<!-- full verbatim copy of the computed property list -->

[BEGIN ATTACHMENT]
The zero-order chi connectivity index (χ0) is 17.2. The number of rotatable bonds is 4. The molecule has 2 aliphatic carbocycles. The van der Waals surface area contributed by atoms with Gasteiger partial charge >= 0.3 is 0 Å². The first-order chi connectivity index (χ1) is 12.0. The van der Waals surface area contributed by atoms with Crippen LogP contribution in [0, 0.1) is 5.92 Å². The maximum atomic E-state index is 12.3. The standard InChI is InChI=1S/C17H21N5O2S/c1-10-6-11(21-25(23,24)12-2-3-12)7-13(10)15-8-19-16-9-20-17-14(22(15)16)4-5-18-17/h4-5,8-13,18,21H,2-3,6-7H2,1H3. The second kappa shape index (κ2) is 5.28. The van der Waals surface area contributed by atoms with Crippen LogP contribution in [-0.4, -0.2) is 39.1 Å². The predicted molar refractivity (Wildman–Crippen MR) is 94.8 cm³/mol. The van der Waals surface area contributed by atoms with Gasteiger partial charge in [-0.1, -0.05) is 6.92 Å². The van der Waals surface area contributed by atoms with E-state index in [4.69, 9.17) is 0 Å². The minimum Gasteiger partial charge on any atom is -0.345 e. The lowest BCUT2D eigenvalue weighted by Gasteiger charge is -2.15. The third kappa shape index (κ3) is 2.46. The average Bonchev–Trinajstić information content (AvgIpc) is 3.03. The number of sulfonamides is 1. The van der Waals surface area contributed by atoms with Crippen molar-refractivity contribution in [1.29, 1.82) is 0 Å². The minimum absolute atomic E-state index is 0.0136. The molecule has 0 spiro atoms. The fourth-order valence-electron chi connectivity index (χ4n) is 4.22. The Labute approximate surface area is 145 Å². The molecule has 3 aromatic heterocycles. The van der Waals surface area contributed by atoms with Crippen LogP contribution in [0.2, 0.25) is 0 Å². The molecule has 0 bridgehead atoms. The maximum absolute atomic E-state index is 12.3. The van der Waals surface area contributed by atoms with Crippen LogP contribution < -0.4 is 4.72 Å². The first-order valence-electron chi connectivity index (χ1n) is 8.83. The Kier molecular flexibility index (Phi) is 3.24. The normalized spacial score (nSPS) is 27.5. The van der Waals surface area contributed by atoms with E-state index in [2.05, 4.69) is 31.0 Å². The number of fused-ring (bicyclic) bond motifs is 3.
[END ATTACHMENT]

The zero-order chi connectivity index (χ0) is 17.2. The number of rotatable bonds is 4. The molecule has 2 aliphatic carbocycles. The van der Waals surface area contributed by atoms with Gasteiger partial charge >= 0.3 is 0 Å². The first-order chi connectivity index (χ1) is 12.0. The van der Waals surface area contributed by atoms with Crippen LogP contribution in [0, 0.1) is 5.92 Å². The maximum atomic E-state index is 12.3. The standard InChI is InChI=1S/C17H21N5O2S/c1-10-6-11(21-25(23,24)12-2-3-12)7-13(10)15-8-19-16-9-20-17-14(22(15)16)4-5-18-17/h4-5,8-13,18,21H,2-3,6-7H2,1H3. The second kappa shape index (κ2) is 5.28. The van der Waals surface area contributed by atoms with Crippen LogP contribution in [-0.4, -0.2) is 39.1 Å². The predicted molar refractivity (Wildman–Crippen MR) is 94.8 cm³/mol. The van der Waals surface area contributed by atoms with Gasteiger partial charge in [-0.1, -0.05) is 6.92 Å². The van der Waals surface area contributed by atoms with E-state index in [4.69, 9.17) is 0 Å². The minimum Gasteiger partial charge on any atom is -0.345 e. The lowest BCUT2D eigenvalue weighted by Gasteiger charge is -2.15. The third kappa shape index (κ3) is 2.46. The average Bonchev–Trinajstić information content (AvgIpc) is 3.03. The number of sulfonamides is 1. The van der Waals surface area contributed by atoms with Crippen molar-refractivity contribution in [1.29, 1.82) is 0 Å². The minimum absolute atomic E-state index is 0.0136. The molecule has 0 spiro atoms. The fourth-order valence-electron chi connectivity index (χ4n) is 4.22. The Labute approximate surface area is 145 Å². The molecule has 3 aromatic heterocycles. The van der Waals surface area contributed by atoms with Crippen LogP contribution in [0.2, 0.25) is 0 Å². The molecule has 0 bridgehead atoms. The maximum absolute atomic E-state index is 12.3. The van der Waals surface area contributed by atoms with Crippen LogP contribution < -0.4 is 4.72 Å². The first-order valence-electron chi connectivity index (χ1n) is 8.83. The Kier molecular flexibility index (Phi) is 3.24. The normalized spacial score (nSPS) is 27.5. The van der Waals surface area contributed by atoms with E-state index in [2.05, 4.69) is 31.0 Å². The number of fused-ring (bicyclic) bond motifs is 3.